Dirt Cheap: 1976 Pontiac Grand Prix SJ

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It is hard to argue that Pontiac did not start the personal luxury car craze with its introduction of the third generation Grand Prix in 1969. Pontiac’s fourth generation Grand Prix was built from 1973 to 1977 and sold even more units than the prior generation. This 1976 Pontiac Grand Prix is located in Staunton, Illinois and is being sold by a dealer. The car is listed here on eBay and on their website for $8,950. The odometer reading shows 29k miles but without pictures of the interior and the engine compartment it is hard to tell how many times, if any, the odometer has rolled over. This is not an auction and the seller has a Make an Offer button for prospective buyers to submit their best price to the dealer.

The Grand Prix was offered in the J, SJ and LJ models. The J was the base model. The SJ was the sport model and the LJ was the luxury model. In 1976, Pontiac introduced the split waterfall grill and 4 rectangular headlights. For some, it is an eye catching design and for others not so much. with most people I talk to, it is a love it or hate it design. Pontiac reworked the design for 1977 to a more stately look. This car looks solid from most of the pictures in the ad. The seller states that it has had the same owner for the past 20 years.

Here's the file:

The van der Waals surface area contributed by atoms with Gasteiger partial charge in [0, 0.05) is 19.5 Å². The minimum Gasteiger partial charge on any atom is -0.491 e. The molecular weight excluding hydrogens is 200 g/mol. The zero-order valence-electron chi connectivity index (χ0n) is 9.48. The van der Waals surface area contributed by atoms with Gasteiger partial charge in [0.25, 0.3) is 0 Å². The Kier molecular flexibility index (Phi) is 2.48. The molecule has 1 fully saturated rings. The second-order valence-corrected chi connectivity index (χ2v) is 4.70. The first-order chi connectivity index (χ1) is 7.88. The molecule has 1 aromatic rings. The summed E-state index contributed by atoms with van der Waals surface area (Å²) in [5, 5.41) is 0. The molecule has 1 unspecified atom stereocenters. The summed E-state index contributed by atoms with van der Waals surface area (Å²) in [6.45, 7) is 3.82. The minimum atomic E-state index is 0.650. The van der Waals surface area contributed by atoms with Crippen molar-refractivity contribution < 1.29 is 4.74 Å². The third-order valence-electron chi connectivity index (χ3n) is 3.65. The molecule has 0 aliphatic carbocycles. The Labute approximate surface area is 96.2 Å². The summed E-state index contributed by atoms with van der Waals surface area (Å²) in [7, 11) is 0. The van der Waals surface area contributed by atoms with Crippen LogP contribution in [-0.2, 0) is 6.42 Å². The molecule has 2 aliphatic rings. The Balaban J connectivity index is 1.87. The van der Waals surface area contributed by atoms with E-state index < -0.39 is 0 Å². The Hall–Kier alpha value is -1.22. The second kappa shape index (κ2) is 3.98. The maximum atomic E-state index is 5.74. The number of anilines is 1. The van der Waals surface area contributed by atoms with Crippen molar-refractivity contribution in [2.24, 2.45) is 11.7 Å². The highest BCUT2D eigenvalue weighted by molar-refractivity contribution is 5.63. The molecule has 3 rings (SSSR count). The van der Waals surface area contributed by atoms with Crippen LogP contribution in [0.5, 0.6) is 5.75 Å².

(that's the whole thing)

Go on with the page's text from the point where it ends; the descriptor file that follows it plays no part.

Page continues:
Since it is an SJ model, it came with bucket seats, console and a L78 400 cubic inch V8 engine backed by an automatic transmission. This engine was rated at 180 horsepower and 315 lb ft of torque. The seller states that the engine has some upgrades including an aluminum manifold and dual exhaust. The optional engine was the L75 400 cubic inch V8 engine rated at 200 hp. The Pontiac 350 cubic inch V8 engine was rated at only 160 horsepower and was standard in the J (base) model. This was the last year for the 455 cubic inch V8 engine in a Pontiac.